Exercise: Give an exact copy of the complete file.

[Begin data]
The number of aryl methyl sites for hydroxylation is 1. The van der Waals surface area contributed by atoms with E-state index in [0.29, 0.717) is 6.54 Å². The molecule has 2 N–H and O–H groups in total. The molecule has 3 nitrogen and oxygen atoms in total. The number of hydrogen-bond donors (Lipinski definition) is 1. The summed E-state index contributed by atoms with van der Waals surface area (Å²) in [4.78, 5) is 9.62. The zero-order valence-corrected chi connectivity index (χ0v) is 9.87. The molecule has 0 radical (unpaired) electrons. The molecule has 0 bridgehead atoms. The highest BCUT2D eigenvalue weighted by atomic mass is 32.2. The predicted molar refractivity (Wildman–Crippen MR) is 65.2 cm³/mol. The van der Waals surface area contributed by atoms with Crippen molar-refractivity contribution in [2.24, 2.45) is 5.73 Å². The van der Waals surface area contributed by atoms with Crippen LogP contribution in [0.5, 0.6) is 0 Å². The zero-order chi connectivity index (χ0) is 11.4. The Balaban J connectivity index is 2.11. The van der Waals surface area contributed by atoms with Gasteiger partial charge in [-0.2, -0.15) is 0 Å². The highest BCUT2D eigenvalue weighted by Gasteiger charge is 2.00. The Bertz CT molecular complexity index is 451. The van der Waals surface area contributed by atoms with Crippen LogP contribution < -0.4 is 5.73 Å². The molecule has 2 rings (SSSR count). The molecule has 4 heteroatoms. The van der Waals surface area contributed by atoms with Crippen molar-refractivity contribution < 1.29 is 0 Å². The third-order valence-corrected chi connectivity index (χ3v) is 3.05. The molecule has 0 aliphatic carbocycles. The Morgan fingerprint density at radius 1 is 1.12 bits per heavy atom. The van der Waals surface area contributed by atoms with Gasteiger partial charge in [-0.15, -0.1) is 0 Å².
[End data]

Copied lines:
The number of aryl methyl sites for hydroxylation is 1. The van der Waals surface area contributed by atoms with E-state index in [0.29, 0.717) is 6.54 Å². The molecule has 2 N–H and O–H groups in total. The molecule has 3 nitrogen and oxygen atoms in total. The number of hydrogen-bond donors (Lipinski definition) is 1. The summed E-state index contributed by atoms with van der Waals surface area (Å²) in [4.78, 5) is 9.62. The zero-order valence-corrected chi connectivity index (χ0v) is 9.87. The molecule has 0 radical (unpaired) electrons. The molecule has 0 bridgehead atoms. The highest BCUT2D eigenvalue weighted by atomic mass is 32.2. The predicted molar refractivity (Wildman–Crippen MR) is 65.2 cm³/mol. The van der Waals surface area contributed by atoms with Crippen molar-refractivity contribution in [2.24, 2.45) is 5.73 Å². The van der Waals surface area contributed by atoms with Crippen LogP contribution in [0.5, 0.6) is 0 Å². The zero-order chi connectivity index (χ0) is 11.4. The Balaban J connectivity index is 2.11. The van der Waals surface area contributed by atoms with Gasteiger partial charge in [-0.2, -0.15) is 0 Å². The highest BCUT2D eigenvalue weighted by Gasteiger charge is 2.00. The Bertz CT molecular complexity index is 451. The van der Waals surface area contributed by atoms with Crippen LogP contribution < -0.4 is 5.73 Å². The molecule has 2 rings (SSSR count). The molecule has 4 heteroatoms. The van der Waals surface area contributed by atoms with Crippen molar-refractivity contribution < 1.29 is 0 Å². The third-order valence-corrected chi connectivity index (χ3v) is 3.05. The molecule has 0 aliphatic carbocycles. The Morgan fingerprint density at radius 1 is 1.12 bits per heavy atom. The van der Waals surface area contributed by atoms with Gasteiger partial charge in [-0.15, -0.1) is 0 Å².